The match is not over. England’s bowlers – excellent as ever – fought back with five wickets in the evening session but a first innings deficit of 125 should prove decisive on a surface that is expected to deteriorate. Sri Lanka had stretched that lead to 209 by the close despite a four-wicket haul from Graeme Swann. But, bearing in mind England were dismissed for under 200 four times in the UAE and they have never made more than 253 at Galle, it becomes apparent that Sri Lanka have established an overwhelmingly dominant position.
England’s old troubles against spin came back to haunt them once again as they were bowled out for 193. Rangana Herath, a tidy left-arm spinner, tore through the tourists’ top order with six for 74, while off-spinner Suraj Randiv claimed two for 26. It meant Sri Lanka’s spinners had claimed eight for 100 between them and had earned their side a first innings lead of 125. While England avoided the ignominy of following-on – a distinct possibly when they were 92 for 6 – they still have a mountain to climb if they are to avoid their fourth successive Test defeat. On a pitch that is expected to deteriorate, conceding a first innings lead of such magnitude should prove decisive.
While in the UAE England came up against a top spinner with a bag full of tricks, here there were no such excuses. Herath is a worthy cricketer, certainly, but he offers none of the mystery of Pakistan’s Saeed Ajmal. Herath gained little turn, bowled at a gentle pace with modest variations and received only grudging assistance from the surface. For much of the time it was, to borrow an expression from the political world, like being savaged by a dead sheep.
Yet it still proved too much for England. Perhaps mentally disturbed by their experiences in the UAE, several batsmen missed straight balls or played back when they should have been forward.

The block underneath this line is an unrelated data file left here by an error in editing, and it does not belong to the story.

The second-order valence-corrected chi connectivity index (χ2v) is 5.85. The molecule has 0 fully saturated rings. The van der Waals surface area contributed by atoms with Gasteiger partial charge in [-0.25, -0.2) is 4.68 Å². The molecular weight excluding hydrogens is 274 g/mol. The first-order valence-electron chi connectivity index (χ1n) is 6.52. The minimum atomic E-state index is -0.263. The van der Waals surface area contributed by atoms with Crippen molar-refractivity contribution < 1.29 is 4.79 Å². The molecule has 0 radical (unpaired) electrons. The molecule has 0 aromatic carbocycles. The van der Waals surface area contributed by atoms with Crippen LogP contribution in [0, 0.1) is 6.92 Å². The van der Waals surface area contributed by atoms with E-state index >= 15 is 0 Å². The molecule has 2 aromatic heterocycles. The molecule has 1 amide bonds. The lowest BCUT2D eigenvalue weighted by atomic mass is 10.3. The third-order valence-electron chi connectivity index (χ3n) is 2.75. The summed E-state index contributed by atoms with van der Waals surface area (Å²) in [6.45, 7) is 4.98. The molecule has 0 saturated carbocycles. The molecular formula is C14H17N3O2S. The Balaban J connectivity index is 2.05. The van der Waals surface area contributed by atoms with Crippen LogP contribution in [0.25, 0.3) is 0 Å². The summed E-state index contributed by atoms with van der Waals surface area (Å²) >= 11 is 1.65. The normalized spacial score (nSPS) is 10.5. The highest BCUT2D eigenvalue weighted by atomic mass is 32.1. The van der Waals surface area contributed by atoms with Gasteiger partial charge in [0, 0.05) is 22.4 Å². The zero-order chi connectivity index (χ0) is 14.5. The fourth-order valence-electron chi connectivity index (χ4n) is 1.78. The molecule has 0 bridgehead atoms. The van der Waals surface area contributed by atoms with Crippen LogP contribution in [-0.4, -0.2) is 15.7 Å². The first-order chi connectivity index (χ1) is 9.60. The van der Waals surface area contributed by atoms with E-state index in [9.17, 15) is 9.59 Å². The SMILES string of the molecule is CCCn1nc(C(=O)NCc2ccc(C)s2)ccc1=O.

There were exceptions. Ian Bell, the one specialist batsman to offer any meaningful resistance, was bowled by a beauty that drew him forward, turned and clipped the top of off stump.
But generally, England will reflect that they surrendered their wickets rather too cheaply. Andrew Strauss missed a sweep to a non-turning half-volley, Jonathan Trott came down the pitch and missed with a horrible swipe across the line and Matt Prior, squared up and back when he should have been forward, gave the ball time to turn and trap him on the back leg.
Samit Patel’s maiden Test innings ended when he, again back when he should have been forward, missed an arm ball and Stuart Broad’s counterattack was ended when he missed another sweep. The sight of Trott, flat on his back with his wicket broken after he came off second best in a clash with Sri Lanka’s wicketkeeper, Prasanna Jayawardene, as he struggled to regain his ground summed up the balance of power.
Herath was well supported by Sri Lanka’s seamers, too. Alastair Cook was trapped on the crease by a fine delivery that nipped back from Suranga Lakmal, while Kevin Pietersen played-on off the inside edge as he tried to push at a good length ball from Chanaka Welegedara, bowling around the wicket.
Bell, at least, offered a glimpse of hope for England. Adopting a positive approach, he timed the ball beautifully and had the confidence to hit over the top when the opportunity allowed. He contributed more runs in this innings than he had in the whole Test tour of the UAE.
He enjoyed one moment of fortune. Sweeping the off-spin of Suraj Randiv on 41, he hit the ball hard but straight at the short-leg fielder who deflected it back to the wicketkeeper; Bell survived as the ball had hit the fielder’s protective helmet.
England’s tailenders also put the pitch – and the bowling – in perspective. Broad thumped 28 out of a seventh-wicket stand of 30, launching into a series of pulls, cuts and drives off Lakmal, while James Anderson, Graeme Swann and even Monty Panesar also put the efforts of the top order to shame. The ease with which Anderson drove, swept and even reverse swept boundaries spoke volumes not just for his improvement as a batsmen but the failure of his top-order colleagues to take advantage of a blameless pitch and a worthy but hardly fearsome attack.
Earlier Anderson claimed his first five-wicket haul in a Test in Asian conditions as England dismissed Sri Lanka for 318 early on the second day. It took only 6.3 overs for England to claim the two wickets they required to finish off the Sri Lankan innings. Anderson claimed them both, producing a well disguised off-cutter that crept through the sizeable gap between Chanaka Welegedara’s bat and pad before Mahela Jayawardene’s superb effort was ended by a fine delivery in the channel outside off stump that held its line and took the edge of the bat. Anderson finished with 5 for 72; the 12th five-wicket haul of his Test career and his third outside England.